In the 1910s, Charlotte Burton was a popular, successful and in-demand film actress. She was a part of a hugely popular serial, married to her equally popular (if not moreso) co-star, and earning great reviews for her acting. But by 1920 she was out of the film business, and by 1921 even Photoplay had mostly forgotten about her. What happened to Charlotte Burton? Let’s start at the beginning.
There’s a surprising amount of debate over several facets of Burton’s life, beginning with her date of birth. While magazines of the time cite May 30, 1890 and May 30, 1891 as the most common dates, other sources claim 1881 instead. She grew up in San Francisco, doing amateur stage productions and made her film debut in 1912 when she was signed with Flying A Studios. She showed versatility, playing working girls and ingenues just as ably as she played vamps, but it wasn’t until she found roles as villains that she found her niche. As she told Motography at the time, she doted on playing a "reg'lar villyun."
In 1915, she debuted the character that she would be best known for -- that of the villainess Vivian Marston in the 32-part serial “The Diamond from the Sky.” Among her co-stars were Lottie Pickford (Mary’s little sister) and William Russell. In December 1916, it was announced that Burton would be joining Essanay. Although it sounded like a major step up for her, Burton would soon come to regret the decision...so much so that she and Essanay's George K. Spoor would end up in court.
William Russell and Charlotte Burton
As a year, 1917 was a mixed bag for Burton. Midway through the year, she and co-star William Russell married. Around that same time, though, Burton filed suit against Essanay to the tune of $28,000 (some reports claim $28,200). In the suit, Burton claimed that Essanay had forced her to move from California to Chicago (the company had studios in both cities at that time) and then failed to live up to their contract. Burton was a dramatic actress and was under the assumption that she would continue playing such roles with Essanay. Essanay apparently had very different plans for her, and cast her in comedic roles instead. She refused and they discharged her. By the time the case landed in court, neither party was happy and neither wanted Burton to actually fulfill her contract.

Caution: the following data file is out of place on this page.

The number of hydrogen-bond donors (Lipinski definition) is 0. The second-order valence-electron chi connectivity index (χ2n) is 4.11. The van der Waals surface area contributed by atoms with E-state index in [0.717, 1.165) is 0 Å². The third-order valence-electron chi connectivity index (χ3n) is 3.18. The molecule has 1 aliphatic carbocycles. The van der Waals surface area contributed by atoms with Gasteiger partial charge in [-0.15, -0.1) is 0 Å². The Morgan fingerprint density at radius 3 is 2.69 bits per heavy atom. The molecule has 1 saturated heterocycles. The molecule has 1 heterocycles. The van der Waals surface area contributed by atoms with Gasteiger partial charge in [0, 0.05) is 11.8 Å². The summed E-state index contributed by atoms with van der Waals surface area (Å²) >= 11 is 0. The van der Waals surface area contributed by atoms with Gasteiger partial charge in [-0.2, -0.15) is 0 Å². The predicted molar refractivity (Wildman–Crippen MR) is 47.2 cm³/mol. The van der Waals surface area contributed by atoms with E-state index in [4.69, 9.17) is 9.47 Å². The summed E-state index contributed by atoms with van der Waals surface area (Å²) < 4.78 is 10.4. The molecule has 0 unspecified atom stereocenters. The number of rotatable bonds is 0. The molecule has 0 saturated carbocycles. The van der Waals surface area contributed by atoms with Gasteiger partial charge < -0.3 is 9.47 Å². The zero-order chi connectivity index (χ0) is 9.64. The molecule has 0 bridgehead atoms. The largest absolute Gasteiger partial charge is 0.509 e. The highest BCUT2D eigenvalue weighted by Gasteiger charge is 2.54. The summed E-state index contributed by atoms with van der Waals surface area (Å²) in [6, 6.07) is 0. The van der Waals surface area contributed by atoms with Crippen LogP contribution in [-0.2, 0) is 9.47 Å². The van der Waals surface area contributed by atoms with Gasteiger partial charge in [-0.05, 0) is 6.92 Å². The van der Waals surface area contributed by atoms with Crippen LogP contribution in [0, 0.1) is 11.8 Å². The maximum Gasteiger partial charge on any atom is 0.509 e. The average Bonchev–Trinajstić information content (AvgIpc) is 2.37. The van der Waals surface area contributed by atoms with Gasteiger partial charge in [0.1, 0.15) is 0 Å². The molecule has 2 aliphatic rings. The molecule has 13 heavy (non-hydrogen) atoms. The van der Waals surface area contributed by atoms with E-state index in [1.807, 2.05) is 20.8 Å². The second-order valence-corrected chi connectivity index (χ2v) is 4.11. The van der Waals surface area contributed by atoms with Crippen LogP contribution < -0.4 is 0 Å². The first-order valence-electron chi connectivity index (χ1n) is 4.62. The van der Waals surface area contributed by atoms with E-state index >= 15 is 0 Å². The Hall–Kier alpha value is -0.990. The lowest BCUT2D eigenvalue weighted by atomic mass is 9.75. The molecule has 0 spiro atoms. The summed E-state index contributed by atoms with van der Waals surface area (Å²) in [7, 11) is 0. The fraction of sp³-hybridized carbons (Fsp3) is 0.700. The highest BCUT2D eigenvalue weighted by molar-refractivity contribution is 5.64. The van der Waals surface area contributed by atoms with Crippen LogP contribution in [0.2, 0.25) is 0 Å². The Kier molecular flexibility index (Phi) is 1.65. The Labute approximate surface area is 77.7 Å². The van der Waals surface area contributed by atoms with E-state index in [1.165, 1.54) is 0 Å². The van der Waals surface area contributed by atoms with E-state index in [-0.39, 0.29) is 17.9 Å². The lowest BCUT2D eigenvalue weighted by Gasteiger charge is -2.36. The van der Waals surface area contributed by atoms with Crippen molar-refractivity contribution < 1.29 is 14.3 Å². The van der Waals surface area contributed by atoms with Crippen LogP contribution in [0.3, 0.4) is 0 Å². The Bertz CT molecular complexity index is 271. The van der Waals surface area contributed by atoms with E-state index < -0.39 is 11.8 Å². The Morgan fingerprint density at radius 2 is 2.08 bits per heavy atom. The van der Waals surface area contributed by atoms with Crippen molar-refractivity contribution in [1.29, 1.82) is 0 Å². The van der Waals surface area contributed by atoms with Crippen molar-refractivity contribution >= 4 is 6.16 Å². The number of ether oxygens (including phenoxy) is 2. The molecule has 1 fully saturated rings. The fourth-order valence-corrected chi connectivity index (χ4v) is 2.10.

Although the court found Burton’s complaint to be of “reasonable objection,” it’s debatable how much of a victory it truly was for Burton. Andrew Nosrati’s research suggests that Burton was only awarded $3,200. Her marriage also ended abruptly in 1918 when she filed for divorce, accusing Russell of having an inappropriate relationship with another actress. This is another case where sources vary greatly. Some say that Burton and Russell were married until 1921, but Photoplay themselves were reporting (in 1921, no less) that the couple had divorced “several years ago.”
Burton continued to work sporadically with more independent production companies, but by 1920 Photoplay was somewhat callously reporting to concerned fans that she had “dropped out” of pictures and that they should find another actress to admire. In fact, she was so forgotten by 1921, that when a fan inquired as to whether or not William Russell was married, Photoplay casually referred to his ex-wife as just “an actress.” She stayed in Santa Barbara and later married a contractor named Darrell T. Stuart. She died in 1942.
What is the story behind Burton’s exit from the film industry? Was she blacklisted by the major studies following her suit with Essanay? Were the other studios unwilling to take a chance on her following the case? When Mack Sennett took Gloria Swanson under his wing in an effort to make her into a second Mabel Normand, she famously refused, saying she didn’t want to be a second anyone. Instead of going to court, however, the contract was voided and she simply joined forces with Cecil B. DeMille where she was allowed to be a “serious” actress. If Burton had made a similar move, would her career have continued into the ‘20s and, perhaps, beyond? Or had she simply had enough of what Hollywood had to offer? What if?